A long exposure photo shows the path of SpaceX’s Falcon 9 rocket as it launched the ispace mission on Dec. 11, 2022, with the rocket booster’s return and landing visible as well.
Japanese lunar exploration company ispace began its long-anticipated first mission on Sunday, with a SpaceX Falcon 9 rocket launching the venture’s lunar lander from Florida.
“This is the very, very beginning of a new era,” ispace founder and CEO Takeshi Hakamada told CNBC.
The Tokyo-based company’s Mission 1 is currently on its way to the moon, with a landing expected near the end of April.
Founded more than a decade ago, ispace originated as a team competing for the Google Lunar Xprize under the name Hakuto – after a mythological Japanese white rabbit. After the Xprize competition was canceled, ispace pivoted and expanded its goals, with Hakamada aiming to create “an economically viable ecosystem” around the moon, he said in a recent interview.
The company has grown steadily as it worked toward this first mission, with over 200 employees around the world – including about 50 at its U.S. subsidiary in Denver. Additionally, ispace has steadily raised funds from a wide variety of investors, bringing in $237 million to date through a mixture of equity and debt. The investors of ispace include the Development Bank of Japan, Suzuki Motor, Japan Airlines, and Airbus Ventures.
The ispace Mission 1 lander carries small rovers and payloads for a number of government agencies and companies – including from the U.S., Canada, Japan, and the United Arab Emirates.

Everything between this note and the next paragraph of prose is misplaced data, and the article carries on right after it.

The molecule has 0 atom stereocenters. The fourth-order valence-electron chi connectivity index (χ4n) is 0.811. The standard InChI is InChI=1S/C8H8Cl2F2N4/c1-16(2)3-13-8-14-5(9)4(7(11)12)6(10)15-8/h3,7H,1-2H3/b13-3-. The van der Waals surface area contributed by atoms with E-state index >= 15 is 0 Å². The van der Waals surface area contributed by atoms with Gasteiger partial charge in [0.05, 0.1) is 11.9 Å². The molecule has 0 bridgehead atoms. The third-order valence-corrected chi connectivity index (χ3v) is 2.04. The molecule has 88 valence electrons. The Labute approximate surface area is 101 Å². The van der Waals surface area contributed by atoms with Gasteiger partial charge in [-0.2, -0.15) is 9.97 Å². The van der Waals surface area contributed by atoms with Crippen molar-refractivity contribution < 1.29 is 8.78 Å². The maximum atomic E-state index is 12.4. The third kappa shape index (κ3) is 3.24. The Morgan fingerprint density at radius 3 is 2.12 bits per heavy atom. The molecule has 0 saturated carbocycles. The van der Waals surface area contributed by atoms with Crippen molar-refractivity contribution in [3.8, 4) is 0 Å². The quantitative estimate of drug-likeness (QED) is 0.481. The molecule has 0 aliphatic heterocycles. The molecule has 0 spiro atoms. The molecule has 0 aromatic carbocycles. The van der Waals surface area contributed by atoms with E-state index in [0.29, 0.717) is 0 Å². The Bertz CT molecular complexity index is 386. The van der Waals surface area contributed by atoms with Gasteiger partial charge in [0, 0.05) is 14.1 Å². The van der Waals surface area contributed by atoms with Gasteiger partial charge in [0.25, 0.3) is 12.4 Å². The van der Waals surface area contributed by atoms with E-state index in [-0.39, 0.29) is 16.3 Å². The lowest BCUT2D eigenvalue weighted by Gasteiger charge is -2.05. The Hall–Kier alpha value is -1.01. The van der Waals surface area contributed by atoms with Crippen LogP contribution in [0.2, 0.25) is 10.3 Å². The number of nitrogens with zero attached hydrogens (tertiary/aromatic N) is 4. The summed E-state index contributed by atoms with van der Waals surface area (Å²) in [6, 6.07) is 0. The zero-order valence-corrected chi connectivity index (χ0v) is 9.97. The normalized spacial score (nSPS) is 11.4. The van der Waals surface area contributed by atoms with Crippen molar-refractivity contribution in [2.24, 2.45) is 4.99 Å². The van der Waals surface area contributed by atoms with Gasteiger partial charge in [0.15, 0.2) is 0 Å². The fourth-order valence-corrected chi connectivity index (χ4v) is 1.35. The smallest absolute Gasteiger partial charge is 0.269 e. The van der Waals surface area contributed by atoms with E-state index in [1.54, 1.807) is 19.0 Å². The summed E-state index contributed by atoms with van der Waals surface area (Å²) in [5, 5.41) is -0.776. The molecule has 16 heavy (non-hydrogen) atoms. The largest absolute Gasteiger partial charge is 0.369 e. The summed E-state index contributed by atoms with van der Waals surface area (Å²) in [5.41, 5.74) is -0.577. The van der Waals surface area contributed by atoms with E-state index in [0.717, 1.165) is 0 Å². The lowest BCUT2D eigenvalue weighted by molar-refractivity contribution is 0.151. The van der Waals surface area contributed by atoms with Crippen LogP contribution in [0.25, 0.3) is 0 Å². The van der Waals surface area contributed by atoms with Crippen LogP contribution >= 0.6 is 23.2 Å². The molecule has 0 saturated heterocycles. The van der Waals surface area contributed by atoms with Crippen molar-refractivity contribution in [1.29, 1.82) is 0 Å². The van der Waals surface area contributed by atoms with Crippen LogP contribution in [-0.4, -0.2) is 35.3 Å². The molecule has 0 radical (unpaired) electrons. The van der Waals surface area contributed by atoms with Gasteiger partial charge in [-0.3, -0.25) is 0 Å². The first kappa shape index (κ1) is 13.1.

The ispace Mission 1 spacecraft deploys from the upper stage of the Falcon 9 rocket on Dec. 11, 2022.
Before the launch, ispace outlined 10 milestones for the mission – with the company having completed the first three so far: Preparation for launch, deployment after launch, and then establishing a communication link. Next up is to maneuver in orbit, and then a one-month period flying through space before entering the moon’s orbit. The milestones demonstrate the complexity and difficulty of ispace’s mission, with Hakamada emphasizing both his confidence in the mission, as well as noting that each milestone represents another step forward for the company’s goals.
“I have 100% trust in our engineering team, they have been doing the right things to accomplish our successful landing on the lunar surface,” Hakamada said.
If successful, ispace would be the first private company to land on the moon – a feat previously accomplished by global superpowers.
The lunar landeer for the company’s Mission 1.
IMF hikes global growth forecast as inflation cools
The IMF has revised its global economic outlook upwards.
Norberto Duarte | Afp | Getty Images